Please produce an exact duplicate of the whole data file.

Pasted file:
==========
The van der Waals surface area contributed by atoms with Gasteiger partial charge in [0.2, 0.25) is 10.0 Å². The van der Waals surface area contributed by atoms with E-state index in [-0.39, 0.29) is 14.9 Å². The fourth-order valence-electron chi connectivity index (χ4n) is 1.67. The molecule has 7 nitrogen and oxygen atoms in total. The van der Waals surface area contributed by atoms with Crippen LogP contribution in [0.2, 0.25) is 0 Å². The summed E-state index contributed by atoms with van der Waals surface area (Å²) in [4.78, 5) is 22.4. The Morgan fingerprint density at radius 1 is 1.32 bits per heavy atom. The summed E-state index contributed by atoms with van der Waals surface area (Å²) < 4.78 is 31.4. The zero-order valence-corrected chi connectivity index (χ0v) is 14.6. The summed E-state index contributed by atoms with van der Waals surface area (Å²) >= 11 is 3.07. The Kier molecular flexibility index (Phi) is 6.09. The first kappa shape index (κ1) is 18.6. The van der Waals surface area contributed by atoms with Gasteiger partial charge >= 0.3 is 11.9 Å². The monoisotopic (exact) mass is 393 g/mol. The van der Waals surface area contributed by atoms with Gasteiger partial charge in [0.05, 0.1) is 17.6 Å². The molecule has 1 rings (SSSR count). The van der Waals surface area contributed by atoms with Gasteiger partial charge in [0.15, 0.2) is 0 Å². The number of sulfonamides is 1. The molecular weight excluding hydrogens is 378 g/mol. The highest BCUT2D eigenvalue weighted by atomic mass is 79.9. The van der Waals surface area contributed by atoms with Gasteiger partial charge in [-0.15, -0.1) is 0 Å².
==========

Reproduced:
The van der Waals surface area contributed by atoms with Gasteiger partial charge in [0.2, 0.25) is 10.0 Å². The van der Waals surface area contributed by atoms with E-state index in [-0.39, 0.29) is 14.9 Å². The fourth-order valence-electron chi connectivity index (χ4n) is 1.67. The molecule has 7 nitrogen and oxygen atoms in total. The van der Waals surface area contributed by atoms with Crippen LogP contribution in [0.2, 0.25) is 0 Å². The summed E-state index contributed by atoms with van der Waals surface area (Å²) in [4.78, 5) is 22.4. The Morgan fingerprint density at radius 1 is 1.32 bits per heavy atom. The summed E-state index contributed by atoms with van der Waals surface area (Å²) < 4.78 is 31.4. The zero-order valence-corrected chi connectivity index (χ0v) is 14.6. The summed E-state index contributed by atoms with van der Waals surface area (Å²) >= 11 is 3.07. The Kier molecular flexibility index (Phi) is 6.09. The first kappa shape index (κ1) is 18.6. The van der Waals surface area contributed by atoms with Gasteiger partial charge >= 0.3 is 11.9 Å². The monoisotopic (exact) mass is 393 g/mol. The van der Waals surface area contributed by atoms with Gasteiger partial charge in [0.05, 0.1) is 17.6 Å². The molecule has 1 rings (SSSR count). The van der Waals surface area contributed by atoms with Gasteiger partial charge in [0.15, 0.2) is 0 Å². The number of sulfonamides is 1. The molecular weight excluding hydrogens is 378 g/mol. The highest BCUT2D eigenvalue weighted by atomic mass is 79.9. The van der Waals surface area contributed by atoms with Gasteiger partial charge in [-0.15, -0.1) is 0 Å².